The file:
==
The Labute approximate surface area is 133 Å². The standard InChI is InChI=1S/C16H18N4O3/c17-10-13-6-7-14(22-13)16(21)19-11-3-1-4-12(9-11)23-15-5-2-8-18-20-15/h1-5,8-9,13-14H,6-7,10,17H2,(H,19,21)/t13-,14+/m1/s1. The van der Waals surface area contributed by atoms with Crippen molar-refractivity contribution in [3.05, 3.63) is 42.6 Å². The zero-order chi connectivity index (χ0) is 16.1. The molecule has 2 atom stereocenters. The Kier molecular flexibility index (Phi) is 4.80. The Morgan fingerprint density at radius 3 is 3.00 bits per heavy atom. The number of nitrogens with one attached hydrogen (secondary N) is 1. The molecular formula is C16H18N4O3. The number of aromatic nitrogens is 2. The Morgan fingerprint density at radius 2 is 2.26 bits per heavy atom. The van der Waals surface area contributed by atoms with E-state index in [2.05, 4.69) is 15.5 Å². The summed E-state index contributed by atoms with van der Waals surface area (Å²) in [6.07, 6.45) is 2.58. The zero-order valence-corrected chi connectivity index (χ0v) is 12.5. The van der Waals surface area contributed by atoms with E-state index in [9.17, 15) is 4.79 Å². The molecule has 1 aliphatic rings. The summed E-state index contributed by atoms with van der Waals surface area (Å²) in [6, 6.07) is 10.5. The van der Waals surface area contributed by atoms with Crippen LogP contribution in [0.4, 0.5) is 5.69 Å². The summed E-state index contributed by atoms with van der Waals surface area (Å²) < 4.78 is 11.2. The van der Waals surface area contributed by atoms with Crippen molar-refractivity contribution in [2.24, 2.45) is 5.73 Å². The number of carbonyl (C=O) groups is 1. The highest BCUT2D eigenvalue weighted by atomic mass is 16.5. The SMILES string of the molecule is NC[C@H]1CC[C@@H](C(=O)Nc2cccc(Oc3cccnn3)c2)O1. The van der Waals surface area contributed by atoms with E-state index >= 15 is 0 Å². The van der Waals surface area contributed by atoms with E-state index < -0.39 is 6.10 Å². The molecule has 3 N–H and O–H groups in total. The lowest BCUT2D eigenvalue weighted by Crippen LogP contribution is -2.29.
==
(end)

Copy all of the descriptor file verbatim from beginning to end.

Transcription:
The Labute approximate surface area is 133 Å². The standard InChI is InChI=1S/C16H18N4O3/c17-10-13-6-7-14(22-13)16(21)19-11-3-1-4-12(9-11)23-15-5-2-8-18-20-15/h1-5,8-9,13-14H,6-7,10,17H2,(H,19,21)/t13-,14+/m1/s1. The van der Waals surface area contributed by atoms with Crippen molar-refractivity contribution in [3.05, 3.63) is 42.6 Å². The zero-order chi connectivity index (χ0) is 16.1. The molecule has 2 atom stereocenters. The Kier molecular flexibility index (Phi) is 4.80. The Morgan fingerprint density at radius 3 is 3.00 bits per heavy atom. The number of nitrogens with one attached hydrogen (secondary N) is 1. The molecular formula is C16H18N4O3. The number of aromatic nitrogens is 2. The Morgan fingerprint density at radius 2 is 2.26 bits per heavy atom. The van der Waals surface area contributed by atoms with E-state index in [2.05, 4.69) is 15.5 Å². The summed E-state index contributed by atoms with van der Waals surface area (Å²) in [6.07, 6.45) is 2.58. The zero-order valence-corrected chi connectivity index (χ0v) is 12.5. The van der Waals surface area contributed by atoms with E-state index in [9.17, 15) is 4.79 Å². The molecule has 1 aliphatic rings. The summed E-state index contributed by atoms with van der Waals surface area (Å²) in [6, 6.07) is 10.5. The van der Waals surface area contributed by atoms with Crippen LogP contribution in [0.4, 0.5) is 5.69 Å². The summed E-state index contributed by atoms with van der Waals surface area (Å²) < 4.78 is 11.2. The van der Waals surface area contributed by atoms with Crippen molar-refractivity contribution in [2.24, 2.45) is 5.73 Å². The number of carbonyl (C=O) groups is 1. The highest BCUT2D eigenvalue weighted by atomic mass is 16.5. The SMILES string of the molecule is NC[C@H]1CC[C@@H](C(=O)Nc2cccc(Oc3cccnn3)c2)O1. The van der Waals surface area contributed by atoms with E-state index >= 15 is 0 Å². The van der Waals surface area contributed by atoms with E-state index < -0.39 is 6.10 Å². The molecule has 3 N–H and O–H groups in total. The lowest BCUT2D eigenvalue weighted by Crippen LogP contribution is -2.29.